Very short read - economics basics from libertarian view.
I have dedicated the last 5 years to discovering what is going on so I will try my best to condense it down.
In terms of a 'shorter' business cycle view (less than 10 year perspective) to what is wrong is that we are not in a recession but in a deleverage. We haven't had one of those since WW2 so most people don't know what it is and think it is a recession. A deleverage is a once in a 100 year massive transfer of wealth event. I have put resources on what a deleverage is at the end of this reply.
The long term problem is that the Fed is a private bank. This means that the US Government and American citizens do not control the Fed. Forget the façade that makes them look like a branch of Government, especially the whole Presidential appointment of the Fed Chairman. It is a private bank that gets to print money and sell it to the US Government that American citizens are forced to use. That means that the US Government and American citizens are slaves with no control over their future. Each dollar printed is a debt burden on the American people and a debasement of the current currency value. Essentially think of printing money as a way that the Fed transfers wealth from your pocket into theirs. Furthermore, I believe that the Fed manipulates the economic cycle to create wealth transfer events that they reap the benefits of.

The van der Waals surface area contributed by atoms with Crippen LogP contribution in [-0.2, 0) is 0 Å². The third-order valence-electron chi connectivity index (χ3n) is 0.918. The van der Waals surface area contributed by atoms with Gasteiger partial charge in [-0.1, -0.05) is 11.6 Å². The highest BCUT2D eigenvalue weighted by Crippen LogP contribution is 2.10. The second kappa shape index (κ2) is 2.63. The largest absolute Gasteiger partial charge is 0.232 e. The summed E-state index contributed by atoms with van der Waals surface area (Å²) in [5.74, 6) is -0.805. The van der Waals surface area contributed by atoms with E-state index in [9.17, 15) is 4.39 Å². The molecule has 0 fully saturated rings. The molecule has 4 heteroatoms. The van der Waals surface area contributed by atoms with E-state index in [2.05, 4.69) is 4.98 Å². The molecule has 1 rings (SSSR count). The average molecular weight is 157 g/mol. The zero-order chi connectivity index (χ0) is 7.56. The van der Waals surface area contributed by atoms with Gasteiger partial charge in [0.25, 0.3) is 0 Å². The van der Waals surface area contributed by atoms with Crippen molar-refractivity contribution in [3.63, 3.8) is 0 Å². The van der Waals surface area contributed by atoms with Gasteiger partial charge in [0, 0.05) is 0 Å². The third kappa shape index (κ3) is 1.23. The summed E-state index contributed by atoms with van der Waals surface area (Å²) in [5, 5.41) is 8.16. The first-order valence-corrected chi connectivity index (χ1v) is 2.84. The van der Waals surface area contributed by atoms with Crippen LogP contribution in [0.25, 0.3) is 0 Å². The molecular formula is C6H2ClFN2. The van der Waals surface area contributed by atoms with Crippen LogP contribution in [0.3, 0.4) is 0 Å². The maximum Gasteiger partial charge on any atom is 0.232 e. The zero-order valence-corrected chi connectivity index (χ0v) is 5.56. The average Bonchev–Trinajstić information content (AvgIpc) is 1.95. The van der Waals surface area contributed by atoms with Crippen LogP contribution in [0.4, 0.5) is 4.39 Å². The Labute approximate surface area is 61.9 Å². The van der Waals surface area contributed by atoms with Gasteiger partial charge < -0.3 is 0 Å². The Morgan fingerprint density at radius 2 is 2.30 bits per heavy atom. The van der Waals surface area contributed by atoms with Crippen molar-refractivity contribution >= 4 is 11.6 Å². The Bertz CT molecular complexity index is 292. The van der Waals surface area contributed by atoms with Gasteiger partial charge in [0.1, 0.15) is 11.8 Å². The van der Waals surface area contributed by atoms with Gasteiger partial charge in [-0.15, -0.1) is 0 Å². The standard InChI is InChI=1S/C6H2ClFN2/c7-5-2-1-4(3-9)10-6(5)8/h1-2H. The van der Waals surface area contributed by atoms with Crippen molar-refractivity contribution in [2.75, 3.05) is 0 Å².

For further information look to the following:
Also, Sal Khan has this video on the topic: https://www.khanacademy.org/economics-finance-domain/core-fi...
This book is an outstanding place to start. It addresses a myriad of economic concepts in simple language. It's available for free through the Mises Institute.
"How an Economy Grows and Why It Crashes" by Peter Schiff
This book gives a simple overview of macro issues and is an interesting and well-presented tale about how economies grow from the basic "man on an island" scenario to a complex market. It also covers Austrian business cycle theory which explains the boom-bust cycle in economies.
Both of these books are from the "Austrian School" of economics, which is named for its Austrian founder, Carl Menger. I find these arguments compelling as they are firmly grounded in logic and are based on the principle that the human individual and her actions form the basis of all economic activity.
The giants of the Austrian school are Ludwig von Mises and Murray Rothbard (highly readable) if you want to seek out more advanced theory.
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